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In this workshop digital imaging guru Tim Grey focuses on the Develop module of Adobe Lightroom 4. Starting with an overview of the image optimization workflow in Lightroom, Tim walks you through the process of evaluating your images and deciding what adjustments you need to make. He teaches you how to use the Develop module's presets to achieve quick results, as well as how to apply your own adjustments, from simple exposure and color adjustments to advanced options like the Tone Curve and the Graduated Filter tool. Learn techniques for cleaning up your images, applying creative adjustments, and duplicating adjustments across multiple images. Finally, get some tips for integrating Lightroom and Photoshop to create panoramas and high dynamic range images.
I sometimes enjoy experimenting around with color effects within an image. And split toning is such an effect that can be a lot of fun to play with, and sometimes produces some very interesting effects in your photos. I've selected a photo here that I think might work well with the Split Toning effect. So I'll go ahead and scroll down on the right panel in the Develop module to get to the Split Toning controls. The idea of Split Toning is that we can apply a different color value to the highlights versus the shadows in the image. I'll go ahead and increase saturation for the highlights, and for the shadows.
And then I'll shift the hue slider for the shadows. And you can see that we start to get an interesting result in the photo. We're adding a bit of color into the highlights. In this case, something of a magenta to red kind of a pinkish tone. And we're adding a little bit of a greenish tone into some of the darker areas. At the moment I'm actually blending that effect into the full colored image. But I can also convert the base image to black and white. Simply by moving up to the HSL color and black and white section, and clicking on the black and white option. I can fine-tune the result if I'd like.
In this case I think brightening up those yellows might help enhance contrast. I can continue fine-tuning those controls as I see fit. But I think we've got a pretty good starting point here. So I'll go back to my Split Toning controls and then I can adjust the hue and saturation for the highlights and the shadows independently. I think I'm going to start off by increasing saturation a little too much just so I can get a better sense of what colors I might like to use in this photo. I can slide the hues slider around and see what seems to work best for those highlights.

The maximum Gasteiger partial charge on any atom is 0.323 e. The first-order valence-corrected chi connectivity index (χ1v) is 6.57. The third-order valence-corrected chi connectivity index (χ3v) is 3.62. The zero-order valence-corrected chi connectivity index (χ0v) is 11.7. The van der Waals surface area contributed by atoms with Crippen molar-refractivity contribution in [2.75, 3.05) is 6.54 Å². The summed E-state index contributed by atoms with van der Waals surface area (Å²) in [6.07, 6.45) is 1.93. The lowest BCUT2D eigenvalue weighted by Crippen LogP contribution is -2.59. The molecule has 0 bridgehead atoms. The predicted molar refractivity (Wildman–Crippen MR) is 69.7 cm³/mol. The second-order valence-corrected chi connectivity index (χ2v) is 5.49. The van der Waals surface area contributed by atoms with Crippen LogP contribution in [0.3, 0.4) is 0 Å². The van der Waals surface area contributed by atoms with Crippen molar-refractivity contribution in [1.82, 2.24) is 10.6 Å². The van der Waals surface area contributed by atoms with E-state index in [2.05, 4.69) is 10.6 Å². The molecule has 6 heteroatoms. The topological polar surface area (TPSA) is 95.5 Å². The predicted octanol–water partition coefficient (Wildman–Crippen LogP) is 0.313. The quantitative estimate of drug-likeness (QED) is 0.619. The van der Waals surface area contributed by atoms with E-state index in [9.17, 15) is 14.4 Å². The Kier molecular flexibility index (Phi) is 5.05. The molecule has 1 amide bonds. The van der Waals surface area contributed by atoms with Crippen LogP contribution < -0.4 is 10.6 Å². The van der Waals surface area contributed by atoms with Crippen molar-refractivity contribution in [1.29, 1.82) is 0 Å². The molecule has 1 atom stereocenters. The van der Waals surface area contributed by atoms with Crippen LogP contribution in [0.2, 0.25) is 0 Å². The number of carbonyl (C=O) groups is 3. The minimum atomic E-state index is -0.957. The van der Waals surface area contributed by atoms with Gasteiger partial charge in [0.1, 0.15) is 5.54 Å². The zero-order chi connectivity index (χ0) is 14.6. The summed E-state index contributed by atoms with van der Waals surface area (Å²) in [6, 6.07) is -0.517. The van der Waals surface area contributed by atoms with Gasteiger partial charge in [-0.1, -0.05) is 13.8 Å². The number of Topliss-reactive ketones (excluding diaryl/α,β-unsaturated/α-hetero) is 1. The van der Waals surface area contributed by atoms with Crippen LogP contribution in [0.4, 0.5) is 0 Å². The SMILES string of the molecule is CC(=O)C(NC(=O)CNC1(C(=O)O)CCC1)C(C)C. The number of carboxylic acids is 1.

I actually kind of like that reddish almost slightly magenta effect in the highlights. And then for the shadows, I'll also move that hue around a little bit. And it seems like, as is often the case, a cooler tone for the shadows might be kind of nice. I think I'll go for something a little bit more toward that blue-cyan type of level. So, somewhere in there looks kind of interesting to me. It's giving the image a much more industrial look and of course it's an industrial image to begin with. I'll then adjust my saturation levels, in most cases bringing those levels down a fair amount.
Notice that as I adjust the saturation sliders, removing the saturation for the shadows, for example, the color in the highlight starts to become a little bit more prominent. So you'll often need to switch back and forth between those sliders as you work toward your final version of the photo. We can also adjust the balance between highlights and shadows. In other words at what point will a value be considered a highlight. And therefore it gets our highlight color, and at what point will it become a shadow getting the shadow color. If I move the balance slider over to the right, then I'll be assigning the highlight color to more pixel values within the image. If I move to the left I'll be assinging the shadows color to more areas of the image.
And so you can fine-tune a little bit to find just the right level. In this case, I think I want to keep the image a litle bit cooler. So I'm going to move the balanace over to the left in order to favor the shadows color a little bit more than the highlights color. But of course part of the fun of the Split Toning controls, is that you can experiment around, considerably, in order to find interesting ways to interpret your photos.
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